As if today's pollies don't have enough trouble being taken seriously, now they are attempting the common touch by discarding their tie when facing the cameras with their latest attempt at statesmanship.
The tieless trend is not confined to the open-plan offices below. Executives and CEOs also seem to think that donning a suit sans tie makes them “one of us" when doing their work-floor walkabouts.
Office schlubs no doubt are of the view they are sticking it to the man by daring to wear an incomplete uniform to work. The abandonment of the tie is ostensibly a gesture of defiance. Like be-suited commuters whose idea of rebellion is wearing their faux Nikes to and from work, an appalling breach of good taste which in more enlightened times would have earned them a spell in the stocks.
These are men who think nothing of wearing backpacks with their suits, so they are clearly capable of anything. They are the office turtles, their unseemly demeanour heightened by their gigantic white runners and now, more often than not, absence of tie.
And yet the suit survives this onslaught of bad taste. Even the lowliest bargain-basement suit deserves to be treated with some respect. If you must dress down, at least attempt a stab at the “smart casual" look and save the suits for weddings and funerals.
This lack of regard for one's appearance is baffling. Workplaces have never looked more slothful. Even Melbourne, once the undisputed style capital of Australia, has succumbed to the slovenly workplace look.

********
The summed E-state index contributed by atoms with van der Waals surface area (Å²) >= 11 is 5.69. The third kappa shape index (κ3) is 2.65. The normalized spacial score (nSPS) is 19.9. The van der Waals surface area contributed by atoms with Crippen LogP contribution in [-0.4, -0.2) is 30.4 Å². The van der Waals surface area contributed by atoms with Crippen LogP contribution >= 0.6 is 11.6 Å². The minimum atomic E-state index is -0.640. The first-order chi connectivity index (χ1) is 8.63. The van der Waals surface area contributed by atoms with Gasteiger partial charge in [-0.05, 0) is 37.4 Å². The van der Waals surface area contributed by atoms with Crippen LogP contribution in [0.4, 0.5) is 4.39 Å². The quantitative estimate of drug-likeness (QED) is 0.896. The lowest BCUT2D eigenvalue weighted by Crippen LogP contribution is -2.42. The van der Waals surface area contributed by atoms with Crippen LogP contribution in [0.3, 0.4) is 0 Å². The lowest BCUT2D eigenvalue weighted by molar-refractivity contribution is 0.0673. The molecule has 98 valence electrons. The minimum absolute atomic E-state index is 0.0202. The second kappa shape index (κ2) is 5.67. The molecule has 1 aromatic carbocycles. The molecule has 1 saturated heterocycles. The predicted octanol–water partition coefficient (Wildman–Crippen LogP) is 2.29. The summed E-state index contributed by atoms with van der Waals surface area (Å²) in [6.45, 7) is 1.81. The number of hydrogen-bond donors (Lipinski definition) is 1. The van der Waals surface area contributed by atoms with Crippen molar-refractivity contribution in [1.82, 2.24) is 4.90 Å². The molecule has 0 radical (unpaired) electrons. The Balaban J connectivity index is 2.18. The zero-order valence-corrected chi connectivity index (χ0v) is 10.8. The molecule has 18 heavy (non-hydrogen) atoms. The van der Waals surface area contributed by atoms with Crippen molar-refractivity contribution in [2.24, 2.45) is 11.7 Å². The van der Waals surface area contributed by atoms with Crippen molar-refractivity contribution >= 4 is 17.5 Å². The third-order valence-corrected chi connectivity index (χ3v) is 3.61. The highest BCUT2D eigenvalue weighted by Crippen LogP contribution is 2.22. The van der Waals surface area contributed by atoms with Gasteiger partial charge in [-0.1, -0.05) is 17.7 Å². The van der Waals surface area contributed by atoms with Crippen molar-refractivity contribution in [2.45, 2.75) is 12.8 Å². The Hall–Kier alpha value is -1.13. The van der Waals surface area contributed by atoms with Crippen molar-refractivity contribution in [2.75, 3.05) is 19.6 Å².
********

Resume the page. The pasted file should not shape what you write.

What's behind this assault on 9-to-5 decorum? I blame 'Casual Friday', also known as 'Dress Down Friday'. And dress-down is right. Talk about how low can you go.
Yet another American gift to modern culture, Casual Fridays were supposed to be a morale booster, a reward for a hard week's work. Of course, it wasn't HR departments or sociologists who came up with the idea: famously an American fashion magazine and its department store advertisers dreamed it up.
For the magazine it meant more advertising and more stories on what should be worn. For the stores, more sales of Chinos and Polos. Presumably they hadn't factored in the decline in tie sales.
The dress down day was, as we now realise, the thin edge of the wedge. Whatever the good intentions behind this regrettable advent, Casual Fridays have degenerated into a rush to the bottom drawer.
City offices on Friday now look like Saturday at a Westfield shopping centre. Men who would normally wear suits (with or without ties) now dress as if they are going to spend the day helping a mate move house; the nice girl from accounts looks like she has stepped out of a rapper's music video.
What this does for productivity one would hate to think. Certainly the Productivity Commission could do worse than can conduct an inquiry into economic impact of Casual Friday.
It's not an unreasonable assumption that when one does not dress for work there's every chance that one does very little work. If Friday has become a day when work can be downgraded a notch or two, maybe it's time to consider a four-day week.
Perhaps it is too late to put the trackie-dacked genie back in the bottle, but surely it is not too much to ask that certain dress standards be maintained in the office and during the working week.
There is not much that can be done about the unsightly backpacks and inappropriate footwear but for those men who still wear a suit to work: put your tie on.
Leo D'Angelo-Fisher specialises in the practice and malpractice of management. In more than three decades as a business journalist he has worked for BRW, The Australian Financial Review and a range of other business magazines in Australia and Hong Kong. His sometimes acerbic observations of management and its fads has brought him a wide following. He blogs at leodangelofisher.com.